The UK’s pathway to net zero carbon emissions is about to get harder

Getting rid of coal was the easy part.
Getting rid of coal was the easy part.
Image: REUTERS/Henry Nicholls
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In 1990, as UK prime minister Margaret Thatcher was about to leave office, the economy was slipping into recession and construction workers on the Channel Tunnel had just reached the shores of France.

At the time, the country was emitting about 794 million metric tons of greenhouse gases per year. Thirty years later, emissions are less than half that level, according to a new analysis, putting the country well on its way to reaching its legally-binding target of net zero emissions by 2050.

The UK’s progress puts its well ahead of other major emitters with similar goals—Germany is 35% of the way there, and in the US emissions are about equal to where they were in 1990. China’s emissions aren’t likely to peak before 2030. In fact, the last time the UK’s emissions were this low was in 1879, when the county was at war in modern-day South Africa, based on an analysis by the UK climate policy analysis group Carbon Brief.

Image for article titled The UK’s pathway to net zero carbon emissions is about to get harder
Image: Carbon Brief

But this progress could soon be reversed. With the economy poised to recover from the pandemic, and many of the lowest-cost carbon-cutting strategies exhausted, the second half of the UK’s emissions reductions will be harder to kick than the first.

Carbon Brief’s analysis points to a few key trends. The first is cleaner electricity. Since 1990—the year the UK designated as its baseline—coal has gone from providing two-thirds of the country’s power to less than 2%, Carbon Brief found. Another key driver was improved efficiency and pollution controls for factories, landfills, and other industrial sources of emissions. And, as the country has replaced coal in the power sector with natural gas, it has gotten better over time at cracking down on methane leaks from gas plants and pipelines (it didn’t hurt that 2020 was an unusually warm year, thus reducing demand for gas-fed home heating).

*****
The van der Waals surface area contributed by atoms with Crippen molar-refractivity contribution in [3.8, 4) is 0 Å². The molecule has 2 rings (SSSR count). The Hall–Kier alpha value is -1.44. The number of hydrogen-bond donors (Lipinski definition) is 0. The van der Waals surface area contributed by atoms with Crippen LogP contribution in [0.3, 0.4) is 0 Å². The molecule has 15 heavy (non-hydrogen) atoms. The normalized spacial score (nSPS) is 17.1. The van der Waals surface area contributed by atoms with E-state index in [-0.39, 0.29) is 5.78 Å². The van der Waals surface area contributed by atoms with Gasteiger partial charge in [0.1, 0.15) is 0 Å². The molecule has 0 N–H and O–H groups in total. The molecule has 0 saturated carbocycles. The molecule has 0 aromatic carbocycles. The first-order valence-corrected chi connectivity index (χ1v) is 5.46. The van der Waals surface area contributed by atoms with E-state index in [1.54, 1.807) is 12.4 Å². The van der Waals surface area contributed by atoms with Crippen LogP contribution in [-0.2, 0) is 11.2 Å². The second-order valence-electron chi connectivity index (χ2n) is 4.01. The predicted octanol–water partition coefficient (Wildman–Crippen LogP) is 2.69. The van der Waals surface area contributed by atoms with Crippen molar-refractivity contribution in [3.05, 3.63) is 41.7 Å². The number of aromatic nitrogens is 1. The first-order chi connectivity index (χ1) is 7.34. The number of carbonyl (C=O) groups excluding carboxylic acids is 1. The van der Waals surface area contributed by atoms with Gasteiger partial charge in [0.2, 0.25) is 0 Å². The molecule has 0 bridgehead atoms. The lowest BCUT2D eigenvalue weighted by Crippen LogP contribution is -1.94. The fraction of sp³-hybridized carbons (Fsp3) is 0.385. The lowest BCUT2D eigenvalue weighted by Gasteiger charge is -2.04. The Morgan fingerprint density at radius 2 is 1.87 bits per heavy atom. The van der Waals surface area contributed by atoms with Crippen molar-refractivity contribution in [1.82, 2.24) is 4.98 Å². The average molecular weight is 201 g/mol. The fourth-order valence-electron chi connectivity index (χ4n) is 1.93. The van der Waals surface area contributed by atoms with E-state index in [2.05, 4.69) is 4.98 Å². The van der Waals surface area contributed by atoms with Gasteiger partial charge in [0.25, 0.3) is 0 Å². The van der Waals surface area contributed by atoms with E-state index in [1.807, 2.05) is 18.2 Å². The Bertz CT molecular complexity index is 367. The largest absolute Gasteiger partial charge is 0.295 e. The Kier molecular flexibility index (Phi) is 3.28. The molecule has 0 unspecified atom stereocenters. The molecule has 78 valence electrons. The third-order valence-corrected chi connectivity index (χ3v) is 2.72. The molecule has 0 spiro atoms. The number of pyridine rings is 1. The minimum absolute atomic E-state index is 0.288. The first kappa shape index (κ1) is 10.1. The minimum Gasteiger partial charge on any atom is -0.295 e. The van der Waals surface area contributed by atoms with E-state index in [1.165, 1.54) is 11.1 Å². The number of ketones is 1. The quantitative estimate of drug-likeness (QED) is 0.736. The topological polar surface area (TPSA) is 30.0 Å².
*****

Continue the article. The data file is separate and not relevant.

Notwithstanding those positive long-term trends, what really pushed the UK over the halfway mark in 2020 was the sudden and temporary drop in oil demand due to the pandemic. Vehicle miles—the top emissions source representing one-quarter of the country’s total— plummeted last year. Once travel rebounds, emissions will likely jump as well. Uptake of electric vehicles has been slow, Carbon Brief notes, with less than 1% of UK cars being EVs. Buildings, too, remain a fossil-intensive sector, with a majority reliant on gas for heating.

In other words, the UK has done a good job of cleaning up the electricity sector, but is now stuck with its carbon-heavy stock of existing buildings and vehicles, which will take many years to phase out, and require expensive retrofits. It will also require the country to dramatically increase its overall supply of electricity without reverting to dirty fuels. The government seems aware of the challenge: On Mar. 17 it announced a plan to spend $1.3 billion on green building retrofits, $238 million to reduce emissions from heavy industry, and at least $139 million to research and commercialize carbon removal technologies— all the emissions that remain the hardest to cut.